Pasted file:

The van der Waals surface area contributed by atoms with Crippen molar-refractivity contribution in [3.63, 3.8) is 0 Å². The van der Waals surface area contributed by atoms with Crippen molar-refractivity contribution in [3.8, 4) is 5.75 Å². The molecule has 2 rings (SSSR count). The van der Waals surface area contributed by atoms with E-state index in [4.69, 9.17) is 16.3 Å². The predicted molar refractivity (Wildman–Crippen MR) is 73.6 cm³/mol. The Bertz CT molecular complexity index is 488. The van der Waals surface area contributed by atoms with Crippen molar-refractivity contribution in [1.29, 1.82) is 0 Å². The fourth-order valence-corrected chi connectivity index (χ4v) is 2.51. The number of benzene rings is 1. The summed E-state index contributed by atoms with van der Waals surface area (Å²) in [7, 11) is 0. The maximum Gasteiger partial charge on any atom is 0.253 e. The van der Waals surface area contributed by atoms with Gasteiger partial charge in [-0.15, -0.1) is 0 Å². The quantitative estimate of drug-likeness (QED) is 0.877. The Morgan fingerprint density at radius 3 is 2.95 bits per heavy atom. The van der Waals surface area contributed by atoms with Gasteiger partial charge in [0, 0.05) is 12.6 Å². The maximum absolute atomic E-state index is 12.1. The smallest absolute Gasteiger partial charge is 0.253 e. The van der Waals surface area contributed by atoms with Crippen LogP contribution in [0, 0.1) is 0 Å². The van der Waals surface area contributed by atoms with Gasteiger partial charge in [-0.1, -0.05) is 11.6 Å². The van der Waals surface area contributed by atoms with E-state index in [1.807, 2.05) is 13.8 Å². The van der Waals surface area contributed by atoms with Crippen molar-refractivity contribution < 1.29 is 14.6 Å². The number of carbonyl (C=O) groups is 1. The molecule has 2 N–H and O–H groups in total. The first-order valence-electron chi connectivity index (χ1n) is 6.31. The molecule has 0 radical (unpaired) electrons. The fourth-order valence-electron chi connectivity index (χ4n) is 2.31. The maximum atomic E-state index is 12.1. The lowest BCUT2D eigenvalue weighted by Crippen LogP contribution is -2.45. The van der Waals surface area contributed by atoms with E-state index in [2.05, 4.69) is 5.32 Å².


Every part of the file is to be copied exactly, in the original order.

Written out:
The van der Waals surface area contributed by atoms with Crippen molar-refractivity contribution in [3.63, 3.8) is 0 Å². The van der Waals surface area contributed by atoms with Crippen molar-refractivity contribution in [3.8, 4) is 5.75 Å². The molecule has 2 rings (SSSR count). The van der Waals surface area contributed by atoms with E-state index in [4.69, 9.17) is 16.3 Å². The predicted molar refractivity (Wildman–Crippen MR) is 73.6 cm³/mol. The Bertz CT molecular complexity index is 488. The van der Waals surface area contributed by atoms with Crippen molar-refractivity contribution in [1.29, 1.82) is 0 Å². The fourth-order valence-corrected chi connectivity index (χ4v) is 2.51. The number of benzene rings is 1. The summed E-state index contributed by atoms with van der Waals surface area (Å²) in [7, 11) is 0. The maximum Gasteiger partial charge on any atom is 0.253 e. The van der Waals surface area contributed by atoms with Gasteiger partial charge in [-0.15, -0.1) is 0 Å². The quantitative estimate of drug-likeness (QED) is 0.877. The Morgan fingerprint density at radius 3 is 2.95 bits per heavy atom. The van der Waals surface area contributed by atoms with Gasteiger partial charge in [0, 0.05) is 12.6 Å². The maximum absolute atomic E-state index is 12.1. The smallest absolute Gasteiger partial charge is 0.253 e. The van der Waals surface area contributed by atoms with Crippen LogP contribution in [0, 0.1) is 0 Å². The van der Waals surface area contributed by atoms with Gasteiger partial charge in [-0.1, -0.05) is 11.6 Å². The van der Waals surface area contributed by atoms with E-state index in [1.807, 2.05) is 13.8 Å². The van der Waals surface area contributed by atoms with Crippen molar-refractivity contribution < 1.29 is 14.6 Å². The number of carbonyl (C=O) groups is 1. The molecule has 2 N–H and O–H groups in total. The first-order valence-electron chi connectivity index (χ1n) is 6.31. The molecule has 0 radical (unpaired) electrons. The fourth-order valence-electron chi connectivity index (χ4n) is 2.31. The maximum atomic E-state index is 12.1. The lowest BCUT2D eigenvalue weighted by Crippen LogP contribution is -2.45. The van der Waals surface area contributed by atoms with E-state index in [2.05, 4.69) is 5.32 Å².